Even your favourite pair of running shoes get old and worn out giving you a much higher chance of getting running injuries to your ankles, knees, hips and more. In this guide we break down the signs to look out for when yours need replacing.

How often should you replace your running shoes?

It’s generally accepted that the standard lifespan of road running shoes is somewhere between 300 miles and 500 miles, or around 500-800km if you’re that way inclined, and lightweight shoes tend to be somewhere between 250 and 300 miles. So if you’re running 20 miles per week, you’ll probably need to replace them after 4-6 months.


However, where you fit in that range depends on a few things:


It seems obvious but if you wear your shoes solely on the surface they’re made for, they’ll last longer. 


If you have sections of your run that take you off-road in road running shoes, they’re a lot more likely to wear quicker or get damaged as they are made for running on smooth straight roads. However rougher and hotter paths will also lead to quicker wearing. If you only ran on a treadmill your shoes would last longer, but then you wouldn’t go anywhere.

Running style

There isn’t a right style of running, however it’s important to know how your foot strike impacts the wear of your shoes so you can be more wary of it and buy shoes that are better suited to you.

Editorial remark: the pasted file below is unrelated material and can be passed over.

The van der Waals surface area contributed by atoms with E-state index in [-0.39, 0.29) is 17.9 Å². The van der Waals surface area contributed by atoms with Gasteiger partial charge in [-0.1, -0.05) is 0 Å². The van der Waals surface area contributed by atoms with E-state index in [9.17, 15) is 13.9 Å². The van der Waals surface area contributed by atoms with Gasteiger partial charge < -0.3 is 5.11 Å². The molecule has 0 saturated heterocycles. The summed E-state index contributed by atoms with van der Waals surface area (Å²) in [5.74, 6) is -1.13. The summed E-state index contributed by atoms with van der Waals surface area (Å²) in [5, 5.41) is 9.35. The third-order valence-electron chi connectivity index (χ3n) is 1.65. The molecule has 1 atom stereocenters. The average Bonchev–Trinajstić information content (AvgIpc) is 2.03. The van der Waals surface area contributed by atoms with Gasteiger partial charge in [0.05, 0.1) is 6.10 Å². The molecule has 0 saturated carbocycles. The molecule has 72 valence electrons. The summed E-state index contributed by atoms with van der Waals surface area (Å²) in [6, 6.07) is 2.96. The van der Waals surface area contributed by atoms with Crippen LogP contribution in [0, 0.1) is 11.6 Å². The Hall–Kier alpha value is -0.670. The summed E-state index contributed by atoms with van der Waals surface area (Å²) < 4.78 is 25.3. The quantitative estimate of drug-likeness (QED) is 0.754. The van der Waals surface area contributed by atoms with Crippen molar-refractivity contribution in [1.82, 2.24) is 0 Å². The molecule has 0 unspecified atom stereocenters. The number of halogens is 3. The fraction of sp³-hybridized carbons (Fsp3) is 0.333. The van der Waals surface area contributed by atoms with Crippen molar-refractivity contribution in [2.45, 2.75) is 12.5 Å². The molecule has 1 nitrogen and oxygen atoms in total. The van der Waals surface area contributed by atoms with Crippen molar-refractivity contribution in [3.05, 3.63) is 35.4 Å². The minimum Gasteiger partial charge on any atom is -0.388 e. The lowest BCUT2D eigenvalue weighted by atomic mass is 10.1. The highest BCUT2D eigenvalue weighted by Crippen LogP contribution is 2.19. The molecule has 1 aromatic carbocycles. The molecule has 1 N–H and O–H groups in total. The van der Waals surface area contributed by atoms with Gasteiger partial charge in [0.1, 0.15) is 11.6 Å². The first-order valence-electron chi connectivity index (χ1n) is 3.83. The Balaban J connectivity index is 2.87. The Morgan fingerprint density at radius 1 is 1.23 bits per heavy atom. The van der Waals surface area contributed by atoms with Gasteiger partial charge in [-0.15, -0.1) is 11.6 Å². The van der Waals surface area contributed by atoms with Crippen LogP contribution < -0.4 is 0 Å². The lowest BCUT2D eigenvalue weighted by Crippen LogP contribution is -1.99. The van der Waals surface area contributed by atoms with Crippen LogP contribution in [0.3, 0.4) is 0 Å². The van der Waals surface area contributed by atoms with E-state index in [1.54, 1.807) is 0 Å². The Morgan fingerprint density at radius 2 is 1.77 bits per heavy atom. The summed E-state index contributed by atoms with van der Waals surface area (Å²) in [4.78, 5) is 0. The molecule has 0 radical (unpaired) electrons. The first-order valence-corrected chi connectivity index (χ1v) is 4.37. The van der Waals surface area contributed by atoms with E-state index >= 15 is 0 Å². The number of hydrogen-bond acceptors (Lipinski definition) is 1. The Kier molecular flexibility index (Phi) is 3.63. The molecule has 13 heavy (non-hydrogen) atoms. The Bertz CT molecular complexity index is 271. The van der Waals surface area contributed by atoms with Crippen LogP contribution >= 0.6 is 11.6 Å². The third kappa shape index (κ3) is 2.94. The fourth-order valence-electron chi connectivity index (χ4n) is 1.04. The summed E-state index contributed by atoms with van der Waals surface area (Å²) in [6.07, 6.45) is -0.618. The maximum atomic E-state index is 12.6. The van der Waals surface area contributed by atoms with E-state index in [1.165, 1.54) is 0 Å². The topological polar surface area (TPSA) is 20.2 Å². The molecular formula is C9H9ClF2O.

Look at the sole of your used running shoes and see which area has the most wear, this should indicate where your main impact zone is.


If it’s under the big toe or to the side at the front of the shoe, you’re leading with your forefoot. This is most common for sprinters and hill runners and it can lead to the outer sole breaking through and exposing the midsole.


It’ll be a similar story under the ball of the foot if your midfoot is your main strike zone.


Wear in the heel is the most common for long distance road runners and excessive heel wear, even if the rest of the shoe is fine, means your foot and ankle are exposed to injury as the shoe’s support is reduced.

Your build

Because most shoes are made for the average runner, if you’re heavier or taller than average then the shoes will wear quicker and you’ll be on the lower end of the 300-500 mile spectrum. 


It’s also recommended that you get more supportive shoes to make sure that you’re properly protected.

How do you know when running shoes are worn out?

Tracking apps like Strava allow you to record which shoes you’ve worn for each run, so even if you’re using more than one pair you know how many miles each one has done.